Two Choices: When Your Book Becomes a Business

Share on Facebook0Share on Google+0Tweet about this on TwitterEmail this to someone

Congratulations on selling your first (of many) books. It feels great, doesn’t it? There is no better feeling than to have a stranger take a chance on the world you’ve created for them.

There are however, some precautions you should take if you’re interested in turning book sales into an income stream.

First and foremost, you need to be a business. This means you need to decide what type of business you are. By forming one, you’re declaring how other entities, like the government and other businesses, interact with you. In exchange for this extra work to setup and operate, you get advantages like the ability to claim operating expenses and, sometimes, a better tax rate. There’s a psychological advantage, too: when you create a business you declare that writing is a viable way to earn a living.

In Canada, there are three types of businesses: sole proprietorship, partnership, and corporation. Let’s take a deeper dive on the two that are most likely to apply to you, you book selling machine!

  • Sole proprietorship is where you, the owner, assume responsibility for it all finances: debts, assets, and profits.
  • Corporation is where the incorporated entity assumes responsibility for all liabilities, and is owned by shareholders.

The option right for you will depend on your aversion to risk, willingness to incur cost to setup a business, and your appetite for ongoing operating costs and tasks. Here’s a brief summary table of key considerations:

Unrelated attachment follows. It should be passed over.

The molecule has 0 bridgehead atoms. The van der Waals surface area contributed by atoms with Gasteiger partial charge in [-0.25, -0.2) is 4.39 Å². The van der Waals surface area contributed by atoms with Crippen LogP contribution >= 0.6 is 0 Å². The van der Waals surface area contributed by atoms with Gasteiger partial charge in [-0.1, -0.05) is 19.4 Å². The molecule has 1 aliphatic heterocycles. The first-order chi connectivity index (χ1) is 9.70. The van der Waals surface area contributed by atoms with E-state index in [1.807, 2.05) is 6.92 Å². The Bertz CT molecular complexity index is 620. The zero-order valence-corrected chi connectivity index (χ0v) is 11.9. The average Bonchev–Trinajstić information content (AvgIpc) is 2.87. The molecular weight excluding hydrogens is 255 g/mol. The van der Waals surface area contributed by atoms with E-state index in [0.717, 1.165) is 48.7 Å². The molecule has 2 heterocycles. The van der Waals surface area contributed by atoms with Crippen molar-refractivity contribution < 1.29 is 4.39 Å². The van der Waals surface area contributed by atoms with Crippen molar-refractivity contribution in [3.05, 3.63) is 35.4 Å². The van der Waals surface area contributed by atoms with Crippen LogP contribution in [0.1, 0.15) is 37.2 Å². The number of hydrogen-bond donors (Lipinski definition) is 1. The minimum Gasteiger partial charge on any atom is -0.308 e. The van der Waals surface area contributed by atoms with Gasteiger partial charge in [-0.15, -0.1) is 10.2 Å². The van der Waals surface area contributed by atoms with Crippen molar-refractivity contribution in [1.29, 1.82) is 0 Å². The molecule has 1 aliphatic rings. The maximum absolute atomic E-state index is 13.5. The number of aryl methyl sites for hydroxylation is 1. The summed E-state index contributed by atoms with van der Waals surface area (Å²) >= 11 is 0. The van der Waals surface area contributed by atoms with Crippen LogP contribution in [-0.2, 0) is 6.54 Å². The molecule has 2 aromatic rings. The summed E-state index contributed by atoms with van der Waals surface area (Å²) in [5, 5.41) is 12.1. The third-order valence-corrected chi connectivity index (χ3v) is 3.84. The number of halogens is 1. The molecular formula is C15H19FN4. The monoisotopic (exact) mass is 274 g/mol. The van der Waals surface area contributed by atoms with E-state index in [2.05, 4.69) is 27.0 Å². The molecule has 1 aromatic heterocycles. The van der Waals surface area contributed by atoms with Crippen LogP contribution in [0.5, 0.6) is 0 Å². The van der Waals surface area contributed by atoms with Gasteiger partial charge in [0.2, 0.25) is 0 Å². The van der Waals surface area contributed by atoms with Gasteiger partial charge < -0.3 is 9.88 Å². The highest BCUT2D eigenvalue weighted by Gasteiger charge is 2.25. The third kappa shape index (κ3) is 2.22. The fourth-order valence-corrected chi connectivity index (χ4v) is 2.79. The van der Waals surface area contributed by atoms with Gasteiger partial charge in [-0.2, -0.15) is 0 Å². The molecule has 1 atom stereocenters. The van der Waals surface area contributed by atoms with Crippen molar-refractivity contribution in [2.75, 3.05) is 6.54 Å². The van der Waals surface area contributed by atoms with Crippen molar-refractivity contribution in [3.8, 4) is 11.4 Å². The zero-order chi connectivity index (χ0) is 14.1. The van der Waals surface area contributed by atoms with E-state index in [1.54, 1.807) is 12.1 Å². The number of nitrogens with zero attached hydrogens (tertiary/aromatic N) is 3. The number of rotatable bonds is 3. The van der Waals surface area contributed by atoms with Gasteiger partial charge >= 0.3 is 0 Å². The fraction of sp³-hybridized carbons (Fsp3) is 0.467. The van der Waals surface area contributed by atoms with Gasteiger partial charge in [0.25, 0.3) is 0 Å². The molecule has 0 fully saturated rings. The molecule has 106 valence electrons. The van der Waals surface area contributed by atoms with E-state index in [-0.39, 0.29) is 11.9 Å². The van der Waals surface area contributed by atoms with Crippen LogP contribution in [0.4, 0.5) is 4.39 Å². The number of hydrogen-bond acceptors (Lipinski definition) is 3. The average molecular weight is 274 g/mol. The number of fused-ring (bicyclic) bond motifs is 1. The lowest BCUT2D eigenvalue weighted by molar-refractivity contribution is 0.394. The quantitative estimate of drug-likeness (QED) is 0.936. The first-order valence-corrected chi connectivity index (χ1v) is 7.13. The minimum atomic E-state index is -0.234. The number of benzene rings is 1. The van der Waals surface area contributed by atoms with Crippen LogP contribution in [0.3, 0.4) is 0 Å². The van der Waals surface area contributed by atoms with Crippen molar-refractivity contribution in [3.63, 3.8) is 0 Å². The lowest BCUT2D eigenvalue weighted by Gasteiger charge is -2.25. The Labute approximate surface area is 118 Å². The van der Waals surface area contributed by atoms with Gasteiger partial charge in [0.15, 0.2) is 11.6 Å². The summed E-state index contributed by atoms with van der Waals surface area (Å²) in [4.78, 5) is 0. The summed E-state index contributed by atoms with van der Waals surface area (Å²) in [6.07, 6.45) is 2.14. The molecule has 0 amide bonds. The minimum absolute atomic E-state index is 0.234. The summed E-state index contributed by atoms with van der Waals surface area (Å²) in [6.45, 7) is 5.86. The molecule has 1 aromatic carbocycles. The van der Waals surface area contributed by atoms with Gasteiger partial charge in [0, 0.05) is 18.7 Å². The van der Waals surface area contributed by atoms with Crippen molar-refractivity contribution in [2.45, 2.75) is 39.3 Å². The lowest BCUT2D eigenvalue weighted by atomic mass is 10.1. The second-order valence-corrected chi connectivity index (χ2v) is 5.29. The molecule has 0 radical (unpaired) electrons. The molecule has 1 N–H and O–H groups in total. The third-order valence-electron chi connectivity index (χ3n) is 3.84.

Consideration Sole Proprietorship Corporation
Startup Cost Low Moderate
Taxation Owner’s tax rate Corporate tax rate
Regulation Low Heavy. You are required to have legal documentation in place, have regular meetings, and are required to maintain documented proof.
Liability Liability for the business owner Liability for the corporation

This list is by no means exhaustive. To better understand the specifics of sole proprietorship and incorporation, I advise you to consult your local government sites, your lawyer, or your accountant.

Share on Facebook0Share on Google+0Tweet about this on TwitterEmail this to someone
The following two tabs change content below.

Andrew Gaudet

Asker of Questions
Andrew has worked in sales and management for more than a decade. His favorite books include Star Wars "Hier to the Empire" trilogy by Timothy Zahn, "Raw Shark Texts" by Stephen Hall, "7 Habits of Highly Effective People" by Stephen Covey, and "Paris 1919" by Margaret Macmillan. "No plan survives first contact" - paraphrased from Helmuth von Moltke.

Leave a Reply

Your email address will not be published. Required fields are marked *